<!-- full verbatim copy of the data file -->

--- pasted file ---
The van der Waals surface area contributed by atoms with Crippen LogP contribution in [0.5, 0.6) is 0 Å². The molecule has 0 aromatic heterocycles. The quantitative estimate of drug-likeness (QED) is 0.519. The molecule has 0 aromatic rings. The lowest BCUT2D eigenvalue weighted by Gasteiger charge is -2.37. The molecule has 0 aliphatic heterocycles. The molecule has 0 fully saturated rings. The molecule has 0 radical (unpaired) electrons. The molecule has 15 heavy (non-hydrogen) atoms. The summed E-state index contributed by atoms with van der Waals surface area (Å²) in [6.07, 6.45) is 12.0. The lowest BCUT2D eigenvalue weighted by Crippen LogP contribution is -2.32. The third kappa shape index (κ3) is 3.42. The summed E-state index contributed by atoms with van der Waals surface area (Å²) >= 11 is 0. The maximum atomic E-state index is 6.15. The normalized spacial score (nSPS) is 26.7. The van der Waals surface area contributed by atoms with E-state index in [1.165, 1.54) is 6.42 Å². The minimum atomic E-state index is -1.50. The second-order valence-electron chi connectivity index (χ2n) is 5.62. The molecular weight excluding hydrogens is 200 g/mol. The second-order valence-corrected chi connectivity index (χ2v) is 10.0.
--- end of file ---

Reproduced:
The van der Waals surface area contributed by atoms with Crippen LogP contribution in [0.5, 0.6) is 0 Å². The molecule has 0 aromatic heterocycles. The quantitative estimate of drug-likeness (QED) is 0.519. The molecule has 0 aromatic rings. The lowest BCUT2D eigenvalue weighted by Gasteiger charge is -2.37. The molecule has 0 aliphatic heterocycles. The molecule has 0 fully saturated rings. The molecule has 0 radical (unpaired) electrons. The molecule has 15 heavy (non-hydrogen) atoms. The summed E-state index contributed by atoms with van der Waals surface area (Å²) in [6.07, 6.45) is 12.0. The lowest BCUT2D eigenvalue weighted by Crippen LogP contribution is -2.32. The third kappa shape index (κ3) is 3.42. The summed E-state index contributed by atoms with van der Waals surface area (Å²) >= 11 is 0. The maximum atomic E-state index is 6.15. The normalized spacial score (nSPS) is 26.7. The van der Waals surface area contributed by atoms with E-state index in [1.165, 1.54) is 6.42 Å². The minimum atomic E-state index is -1.50. The second-order valence-electron chi connectivity index (χ2n) is 5.62. The molecular weight excluding hydrogens is 200 g/mol. The second-order valence-corrected chi connectivity index (χ2v) is 10.0.